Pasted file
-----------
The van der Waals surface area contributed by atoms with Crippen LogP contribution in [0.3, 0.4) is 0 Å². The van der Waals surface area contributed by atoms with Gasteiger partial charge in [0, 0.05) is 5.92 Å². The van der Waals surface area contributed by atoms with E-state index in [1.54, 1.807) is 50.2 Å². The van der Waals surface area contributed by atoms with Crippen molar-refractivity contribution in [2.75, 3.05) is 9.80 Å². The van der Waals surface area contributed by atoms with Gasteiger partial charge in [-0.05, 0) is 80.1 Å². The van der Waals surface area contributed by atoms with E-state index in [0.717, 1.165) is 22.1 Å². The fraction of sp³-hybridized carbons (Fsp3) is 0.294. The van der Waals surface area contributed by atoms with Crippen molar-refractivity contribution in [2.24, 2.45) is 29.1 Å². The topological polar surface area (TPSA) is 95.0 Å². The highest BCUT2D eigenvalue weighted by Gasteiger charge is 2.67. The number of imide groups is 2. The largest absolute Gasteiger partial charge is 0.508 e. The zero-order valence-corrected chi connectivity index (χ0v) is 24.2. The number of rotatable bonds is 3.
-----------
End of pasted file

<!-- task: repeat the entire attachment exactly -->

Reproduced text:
The van der Waals surface area contributed by atoms with Crippen LogP contribution in [0.3, 0.4) is 0 Å². The van der Waals surface area contributed by atoms with Gasteiger partial charge in [0, 0.05) is 5.92 Å². The van der Waals surface area contributed by atoms with E-state index in [1.54, 1.807) is 50.2 Å². The van der Waals surface area contributed by atoms with Crippen molar-refractivity contribution in [2.75, 3.05) is 9.80 Å². The van der Waals surface area contributed by atoms with Gasteiger partial charge in [-0.05, 0) is 80.1 Å². The van der Waals surface area contributed by atoms with E-state index in [0.717, 1.165) is 22.1 Å². The fraction of sp³-hybridized carbons (Fsp3) is 0.294. The van der Waals surface area contributed by atoms with Crippen molar-refractivity contribution in [2.24, 2.45) is 29.1 Å². The topological polar surface area (TPSA) is 95.0 Å². The highest BCUT2D eigenvalue weighted by Gasteiger charge is 2.67. The number of imide groups is 2. The largest absolute Gasteiger partial charge is 0.508 e. The zero-order valence-corrected chi connectivity index (χ0v) is 24.2. The number of rotatable bonds is 3.